Shirley S. Wang reports on the increasing clinical use of placebos for the Wall Street Journal:
Say “placebo effect” and most people think of the boost they may get from a sugar pill simply because they believe it will work. But more and more research suggests there is more than a fleeting boost to be gained from placebos.
A particular mind-set or belief about one’s body or health may lead to improvements in disease symptoms as well as changes in appetite, brain chemicals and even vision, several recent studies have found, highlighting how fundamentally the mind and body are connected.
It doesn’t seem to matter whether people know they are getting a placebo and not a “real” treatment. One study demonstrated a strong placebo effect in subjects who were told they were getting a sugar pill with no active ingredient.
Placebo treatments are sometimes used in some clinical practices. In a 2008 survey of nearly 700 internists and rheumatologists published in the British Medical Journal, about half said they prescribe placebos on a regular basis. The most popular were over-the-counter painkillers and vitamins. Very few physicians said they relied on sugar pills or saline injections. The American Medical Association says a placebo can’t be given simply to soothe a difficult patient, and it can be used only if the patient is informed of and agrees to its use.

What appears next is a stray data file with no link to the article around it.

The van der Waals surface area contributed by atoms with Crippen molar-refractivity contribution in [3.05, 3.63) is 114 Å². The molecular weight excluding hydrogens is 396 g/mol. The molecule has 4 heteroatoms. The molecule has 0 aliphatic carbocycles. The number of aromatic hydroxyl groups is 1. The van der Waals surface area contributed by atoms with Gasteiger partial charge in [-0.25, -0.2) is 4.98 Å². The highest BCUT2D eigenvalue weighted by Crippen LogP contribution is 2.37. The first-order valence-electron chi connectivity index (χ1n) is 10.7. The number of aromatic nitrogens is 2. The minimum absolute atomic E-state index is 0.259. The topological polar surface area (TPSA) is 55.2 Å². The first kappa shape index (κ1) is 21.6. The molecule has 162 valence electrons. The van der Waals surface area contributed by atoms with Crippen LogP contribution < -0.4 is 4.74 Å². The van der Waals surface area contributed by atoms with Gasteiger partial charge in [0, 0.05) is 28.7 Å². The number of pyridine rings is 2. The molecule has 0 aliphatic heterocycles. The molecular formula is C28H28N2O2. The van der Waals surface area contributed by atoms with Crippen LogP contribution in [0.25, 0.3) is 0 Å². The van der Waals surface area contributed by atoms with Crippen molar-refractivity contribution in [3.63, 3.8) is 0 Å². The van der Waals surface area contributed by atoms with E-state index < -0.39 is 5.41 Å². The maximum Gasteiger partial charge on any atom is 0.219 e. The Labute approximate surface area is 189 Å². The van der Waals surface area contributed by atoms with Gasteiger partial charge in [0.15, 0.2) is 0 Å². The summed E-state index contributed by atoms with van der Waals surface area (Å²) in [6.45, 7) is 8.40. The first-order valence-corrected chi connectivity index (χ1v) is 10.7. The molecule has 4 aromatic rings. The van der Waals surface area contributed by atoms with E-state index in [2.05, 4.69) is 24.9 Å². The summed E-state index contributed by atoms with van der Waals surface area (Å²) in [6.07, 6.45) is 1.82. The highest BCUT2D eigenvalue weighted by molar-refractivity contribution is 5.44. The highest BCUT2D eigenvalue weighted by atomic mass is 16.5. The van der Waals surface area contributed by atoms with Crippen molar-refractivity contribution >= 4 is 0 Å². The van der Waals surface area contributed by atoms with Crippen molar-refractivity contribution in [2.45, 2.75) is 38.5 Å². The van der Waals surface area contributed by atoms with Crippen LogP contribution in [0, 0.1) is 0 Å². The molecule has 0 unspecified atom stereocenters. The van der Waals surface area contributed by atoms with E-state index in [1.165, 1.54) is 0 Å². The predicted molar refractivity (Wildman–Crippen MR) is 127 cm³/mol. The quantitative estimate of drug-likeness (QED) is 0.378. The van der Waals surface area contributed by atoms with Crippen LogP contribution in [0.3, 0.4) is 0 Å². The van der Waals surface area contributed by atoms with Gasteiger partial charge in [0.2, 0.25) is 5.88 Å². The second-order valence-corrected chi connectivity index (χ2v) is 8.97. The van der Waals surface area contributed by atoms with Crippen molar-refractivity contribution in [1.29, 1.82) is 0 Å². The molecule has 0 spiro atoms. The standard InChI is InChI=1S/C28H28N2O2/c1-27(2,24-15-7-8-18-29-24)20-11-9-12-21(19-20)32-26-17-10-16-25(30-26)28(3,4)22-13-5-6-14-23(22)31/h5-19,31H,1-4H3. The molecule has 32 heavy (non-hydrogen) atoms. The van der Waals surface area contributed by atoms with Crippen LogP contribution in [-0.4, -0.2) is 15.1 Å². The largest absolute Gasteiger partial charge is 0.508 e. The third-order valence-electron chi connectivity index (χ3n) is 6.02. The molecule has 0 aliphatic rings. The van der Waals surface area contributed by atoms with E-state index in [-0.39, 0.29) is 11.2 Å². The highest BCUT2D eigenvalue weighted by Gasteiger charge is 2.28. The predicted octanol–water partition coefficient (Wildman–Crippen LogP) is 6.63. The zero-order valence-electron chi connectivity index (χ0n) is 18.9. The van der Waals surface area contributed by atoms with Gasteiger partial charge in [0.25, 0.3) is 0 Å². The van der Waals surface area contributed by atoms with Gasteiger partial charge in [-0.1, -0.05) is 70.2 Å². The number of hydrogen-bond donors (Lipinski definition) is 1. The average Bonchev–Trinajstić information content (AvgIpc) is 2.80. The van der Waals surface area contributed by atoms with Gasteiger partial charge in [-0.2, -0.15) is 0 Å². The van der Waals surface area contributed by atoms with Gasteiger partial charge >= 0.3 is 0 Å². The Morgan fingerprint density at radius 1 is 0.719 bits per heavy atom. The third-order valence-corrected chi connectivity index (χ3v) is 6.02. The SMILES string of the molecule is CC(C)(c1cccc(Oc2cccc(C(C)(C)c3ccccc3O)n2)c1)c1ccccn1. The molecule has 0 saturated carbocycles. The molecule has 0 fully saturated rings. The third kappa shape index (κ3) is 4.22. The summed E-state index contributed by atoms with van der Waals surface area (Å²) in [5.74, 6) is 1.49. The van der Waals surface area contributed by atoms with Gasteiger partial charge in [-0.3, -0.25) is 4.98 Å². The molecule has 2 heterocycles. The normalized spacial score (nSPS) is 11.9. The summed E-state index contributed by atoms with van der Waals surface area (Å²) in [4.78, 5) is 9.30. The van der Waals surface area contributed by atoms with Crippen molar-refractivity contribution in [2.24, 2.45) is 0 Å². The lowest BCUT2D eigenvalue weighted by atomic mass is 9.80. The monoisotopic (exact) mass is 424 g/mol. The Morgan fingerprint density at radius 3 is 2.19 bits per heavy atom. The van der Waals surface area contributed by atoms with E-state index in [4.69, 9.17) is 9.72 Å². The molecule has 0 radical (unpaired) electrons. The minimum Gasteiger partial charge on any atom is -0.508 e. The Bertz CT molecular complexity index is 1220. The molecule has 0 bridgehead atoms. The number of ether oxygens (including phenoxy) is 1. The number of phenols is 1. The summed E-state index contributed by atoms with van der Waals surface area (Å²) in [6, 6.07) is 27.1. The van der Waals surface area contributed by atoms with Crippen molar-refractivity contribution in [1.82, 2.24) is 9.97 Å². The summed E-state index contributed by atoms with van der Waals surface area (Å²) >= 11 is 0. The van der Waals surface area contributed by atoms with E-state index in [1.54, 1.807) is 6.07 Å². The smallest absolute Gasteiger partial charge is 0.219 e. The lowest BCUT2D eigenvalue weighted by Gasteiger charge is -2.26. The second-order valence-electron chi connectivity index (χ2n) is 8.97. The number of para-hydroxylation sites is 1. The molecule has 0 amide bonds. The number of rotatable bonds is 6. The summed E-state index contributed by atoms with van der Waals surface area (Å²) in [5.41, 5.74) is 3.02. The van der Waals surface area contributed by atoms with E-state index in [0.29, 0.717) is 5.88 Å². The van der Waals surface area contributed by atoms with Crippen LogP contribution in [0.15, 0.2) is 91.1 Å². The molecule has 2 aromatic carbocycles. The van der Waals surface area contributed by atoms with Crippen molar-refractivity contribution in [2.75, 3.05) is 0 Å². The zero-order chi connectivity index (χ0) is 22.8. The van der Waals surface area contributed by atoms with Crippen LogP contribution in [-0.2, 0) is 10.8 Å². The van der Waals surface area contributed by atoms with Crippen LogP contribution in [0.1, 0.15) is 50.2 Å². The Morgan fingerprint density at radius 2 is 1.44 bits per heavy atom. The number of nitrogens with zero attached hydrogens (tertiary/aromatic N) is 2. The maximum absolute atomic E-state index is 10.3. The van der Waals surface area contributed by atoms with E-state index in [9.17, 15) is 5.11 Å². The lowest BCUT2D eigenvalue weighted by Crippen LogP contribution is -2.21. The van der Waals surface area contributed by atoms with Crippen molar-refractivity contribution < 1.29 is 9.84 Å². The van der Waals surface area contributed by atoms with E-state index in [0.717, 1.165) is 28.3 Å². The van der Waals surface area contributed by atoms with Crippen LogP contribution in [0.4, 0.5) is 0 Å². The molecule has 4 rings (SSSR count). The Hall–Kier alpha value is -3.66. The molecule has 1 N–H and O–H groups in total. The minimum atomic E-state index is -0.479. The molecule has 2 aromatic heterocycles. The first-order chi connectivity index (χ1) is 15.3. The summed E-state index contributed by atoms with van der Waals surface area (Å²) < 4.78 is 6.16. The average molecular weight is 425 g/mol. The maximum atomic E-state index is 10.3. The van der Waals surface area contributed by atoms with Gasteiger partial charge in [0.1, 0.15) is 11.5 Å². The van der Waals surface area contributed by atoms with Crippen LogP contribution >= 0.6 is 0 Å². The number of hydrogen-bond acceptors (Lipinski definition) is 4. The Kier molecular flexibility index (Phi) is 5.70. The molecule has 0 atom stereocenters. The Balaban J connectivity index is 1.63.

Researchers want to know more about how the placebo effect works, and how to increase and decrease it. A more powerful, longer-lasting placebo effect might be helpful in treating health conditions related to weight and metabolism…
[continues in the Wall Street Journal]
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